[Mark Suszko] "You are paying the outside payroll company for peace of mind."

And you are paying the payroll company's fees so you don't have to withold the taxes and have the IRS and state tax authorities treat you as the talent's employer. One alternative is to use talent who has their own production company and therefore you employ the company and they employ the talent.

None of this is simple or inexpensive, but in the long run that's how you get to work with the best talent and once you get into using union talent you will quickly find that, far more often than not, they are much better than non-union talent. (IMHO.)

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Mark SuszkoRe: Union Question
by on Jan 11, 2011 at 5:55:39 pm

I do a lot of training type videos where sometimes scenarios have to be demonstrated with people interacting. I have found that the extra expense for paid actors, versus "volunteers" is always a good investment, and it actually SAVES the production money vesus using "free" talent.

The real pro actors deliver lines convincingly and consistently over multiple takes, and make far fewer continuity errors. This lets me save the cost of a second camera and just shoot single-cam to get all my needed scenes. With amateur or volunteer talent, you can never be sure you'll get the same performance, so I back-stop myself by shooting a second camera on a wide, safety shot, to make editing easier later. That is additional camera cost, double the footage shot, and more time in post.

Pro talent is quick to adapt to changing situations and they have improv skills. With the volunteers, if it isn't on the page, you will never get "it", and sometimes you don't even get *that* much. Pros make a director's life easier because they already understand blocking and positioning and tend to position themselves right from the start. They don't flub lines and they deliver them clearly. They can be more than one character, and modulate the personality and emotions of that persona. Volunteers generally can only play one character: themselves.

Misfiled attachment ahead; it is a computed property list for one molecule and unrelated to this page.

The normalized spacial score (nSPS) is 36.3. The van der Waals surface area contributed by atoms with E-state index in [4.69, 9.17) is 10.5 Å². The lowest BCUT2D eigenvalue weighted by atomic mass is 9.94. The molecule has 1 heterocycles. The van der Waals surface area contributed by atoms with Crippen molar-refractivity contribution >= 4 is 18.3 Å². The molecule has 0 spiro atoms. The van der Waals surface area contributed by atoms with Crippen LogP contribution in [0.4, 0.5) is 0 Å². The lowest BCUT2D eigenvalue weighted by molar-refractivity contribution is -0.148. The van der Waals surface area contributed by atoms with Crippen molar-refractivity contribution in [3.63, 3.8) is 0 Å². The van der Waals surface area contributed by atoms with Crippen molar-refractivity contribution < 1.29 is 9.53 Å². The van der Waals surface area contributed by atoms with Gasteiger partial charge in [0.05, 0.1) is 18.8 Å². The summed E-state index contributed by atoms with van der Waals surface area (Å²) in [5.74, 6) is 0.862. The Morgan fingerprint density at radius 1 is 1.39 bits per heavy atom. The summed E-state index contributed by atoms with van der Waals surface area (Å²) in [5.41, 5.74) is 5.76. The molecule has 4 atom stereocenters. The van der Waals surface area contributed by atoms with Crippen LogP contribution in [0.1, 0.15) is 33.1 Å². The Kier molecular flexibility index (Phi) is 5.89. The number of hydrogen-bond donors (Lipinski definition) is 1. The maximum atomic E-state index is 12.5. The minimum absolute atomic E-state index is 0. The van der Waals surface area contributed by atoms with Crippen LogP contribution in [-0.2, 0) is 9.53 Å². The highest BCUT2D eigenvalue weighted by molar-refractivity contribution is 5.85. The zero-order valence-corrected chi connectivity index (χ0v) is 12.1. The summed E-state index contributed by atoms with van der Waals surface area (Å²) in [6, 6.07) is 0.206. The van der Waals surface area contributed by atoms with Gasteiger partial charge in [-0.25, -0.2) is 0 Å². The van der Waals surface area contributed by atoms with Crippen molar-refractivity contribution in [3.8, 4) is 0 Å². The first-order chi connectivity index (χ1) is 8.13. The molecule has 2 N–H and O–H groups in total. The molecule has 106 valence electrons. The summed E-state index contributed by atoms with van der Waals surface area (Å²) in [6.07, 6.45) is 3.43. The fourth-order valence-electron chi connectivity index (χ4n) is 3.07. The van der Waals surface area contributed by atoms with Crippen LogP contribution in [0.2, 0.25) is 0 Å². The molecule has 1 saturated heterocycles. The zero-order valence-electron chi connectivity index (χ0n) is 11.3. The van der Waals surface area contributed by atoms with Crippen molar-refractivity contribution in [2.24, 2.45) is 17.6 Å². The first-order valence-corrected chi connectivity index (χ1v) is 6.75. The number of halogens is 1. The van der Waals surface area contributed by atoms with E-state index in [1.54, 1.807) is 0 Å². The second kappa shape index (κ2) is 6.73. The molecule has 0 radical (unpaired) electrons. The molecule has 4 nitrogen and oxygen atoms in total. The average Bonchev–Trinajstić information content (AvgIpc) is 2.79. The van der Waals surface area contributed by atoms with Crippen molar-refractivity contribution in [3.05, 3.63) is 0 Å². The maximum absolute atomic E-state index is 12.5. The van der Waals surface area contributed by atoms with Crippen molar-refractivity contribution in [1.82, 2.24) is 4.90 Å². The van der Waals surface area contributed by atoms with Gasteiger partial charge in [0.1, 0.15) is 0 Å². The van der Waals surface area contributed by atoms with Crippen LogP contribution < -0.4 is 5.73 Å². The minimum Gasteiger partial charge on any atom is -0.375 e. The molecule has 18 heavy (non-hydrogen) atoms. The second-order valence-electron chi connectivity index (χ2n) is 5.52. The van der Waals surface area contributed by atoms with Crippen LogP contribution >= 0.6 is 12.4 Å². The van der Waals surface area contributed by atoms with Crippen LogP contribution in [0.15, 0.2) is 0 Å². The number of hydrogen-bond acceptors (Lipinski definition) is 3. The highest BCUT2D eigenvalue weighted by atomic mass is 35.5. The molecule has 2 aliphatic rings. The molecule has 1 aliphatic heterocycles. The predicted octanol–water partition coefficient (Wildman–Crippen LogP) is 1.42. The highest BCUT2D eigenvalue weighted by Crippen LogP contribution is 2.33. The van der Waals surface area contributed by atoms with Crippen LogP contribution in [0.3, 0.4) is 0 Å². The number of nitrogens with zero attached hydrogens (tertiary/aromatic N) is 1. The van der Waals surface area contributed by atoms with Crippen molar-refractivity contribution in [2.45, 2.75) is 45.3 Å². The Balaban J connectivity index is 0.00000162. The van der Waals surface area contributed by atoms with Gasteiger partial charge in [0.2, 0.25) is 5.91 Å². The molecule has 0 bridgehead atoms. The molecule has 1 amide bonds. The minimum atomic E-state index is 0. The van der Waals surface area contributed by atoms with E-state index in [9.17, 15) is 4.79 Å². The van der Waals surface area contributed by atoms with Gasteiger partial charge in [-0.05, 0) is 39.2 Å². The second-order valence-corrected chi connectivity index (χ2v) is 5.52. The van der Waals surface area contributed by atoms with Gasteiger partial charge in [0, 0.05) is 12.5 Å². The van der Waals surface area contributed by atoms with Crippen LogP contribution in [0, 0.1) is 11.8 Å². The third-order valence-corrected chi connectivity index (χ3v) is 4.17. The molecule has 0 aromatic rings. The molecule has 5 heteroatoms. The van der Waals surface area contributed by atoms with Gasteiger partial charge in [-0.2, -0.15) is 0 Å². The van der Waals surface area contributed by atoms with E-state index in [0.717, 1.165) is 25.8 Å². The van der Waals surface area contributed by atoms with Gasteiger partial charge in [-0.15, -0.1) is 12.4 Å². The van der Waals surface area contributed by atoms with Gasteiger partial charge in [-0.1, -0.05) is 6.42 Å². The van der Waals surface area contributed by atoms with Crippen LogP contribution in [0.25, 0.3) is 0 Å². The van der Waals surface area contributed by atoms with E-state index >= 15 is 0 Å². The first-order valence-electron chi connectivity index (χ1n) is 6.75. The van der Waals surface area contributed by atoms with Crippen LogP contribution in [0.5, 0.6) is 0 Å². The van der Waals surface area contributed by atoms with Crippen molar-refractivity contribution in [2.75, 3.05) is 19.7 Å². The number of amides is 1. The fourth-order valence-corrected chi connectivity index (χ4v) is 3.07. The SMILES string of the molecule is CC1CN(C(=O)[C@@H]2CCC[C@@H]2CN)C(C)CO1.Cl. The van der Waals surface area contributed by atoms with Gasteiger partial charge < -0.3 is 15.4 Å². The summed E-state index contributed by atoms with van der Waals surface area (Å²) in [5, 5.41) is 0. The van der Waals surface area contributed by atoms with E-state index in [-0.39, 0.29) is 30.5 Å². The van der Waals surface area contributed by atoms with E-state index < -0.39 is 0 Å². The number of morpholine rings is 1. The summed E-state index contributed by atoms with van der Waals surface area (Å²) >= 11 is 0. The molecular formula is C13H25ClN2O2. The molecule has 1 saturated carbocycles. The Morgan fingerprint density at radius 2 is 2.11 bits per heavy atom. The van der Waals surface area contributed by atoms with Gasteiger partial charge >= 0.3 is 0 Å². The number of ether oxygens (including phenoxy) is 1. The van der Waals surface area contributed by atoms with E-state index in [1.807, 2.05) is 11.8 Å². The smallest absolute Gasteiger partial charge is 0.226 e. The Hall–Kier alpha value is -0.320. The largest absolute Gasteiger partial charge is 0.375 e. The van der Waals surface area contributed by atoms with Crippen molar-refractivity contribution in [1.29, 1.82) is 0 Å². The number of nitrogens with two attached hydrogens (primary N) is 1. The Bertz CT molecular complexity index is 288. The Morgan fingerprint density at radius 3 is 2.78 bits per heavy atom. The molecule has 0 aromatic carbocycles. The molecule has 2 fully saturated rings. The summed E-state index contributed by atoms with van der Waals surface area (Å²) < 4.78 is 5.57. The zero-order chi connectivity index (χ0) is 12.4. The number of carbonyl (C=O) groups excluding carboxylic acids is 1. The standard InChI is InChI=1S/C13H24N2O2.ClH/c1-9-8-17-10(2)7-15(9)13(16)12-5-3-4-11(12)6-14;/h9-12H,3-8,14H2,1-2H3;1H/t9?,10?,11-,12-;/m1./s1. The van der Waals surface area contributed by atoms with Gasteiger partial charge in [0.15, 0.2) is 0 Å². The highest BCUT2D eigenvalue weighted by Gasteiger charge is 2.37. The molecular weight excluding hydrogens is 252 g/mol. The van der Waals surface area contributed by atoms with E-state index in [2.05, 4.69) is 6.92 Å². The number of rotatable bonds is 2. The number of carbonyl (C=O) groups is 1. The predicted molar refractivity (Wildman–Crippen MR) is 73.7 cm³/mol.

All these things pro talent can do save time in production and post, and time=money.

Pro, paid talent is an investment in success, not a cost.

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Patrick OrtmanRe: Union Question
by on Jan 11, 2011 at 6:34:14 pm

Agreed, Mark- but please be careful to make the distinction that being in SAG or AFTRA doesn't necessarily make one a professional. There's over 30,000 union actors in LA, and frankly a lot of them are pretty bad (of course, many are very good).

One can find excellent actors in SAG or AFTRA, and one can find excellent actors who are non-Union. But whoever one hires, I do strongly suggest that they take their craft seriously and have training (including on-camera) training under their belts.

Also, Taft-Hartleying a performer who isn't a union member to work on a union shoot isn't as big a deal as some people make it out to be. Finding the right performer for the role is the tough part.

Finally, just a thought- the agency is the signatory, not you. So, wouldn't they handle all of the paperwork and payment, etc.? In my limited experience with advertising agencies, that's how it worked.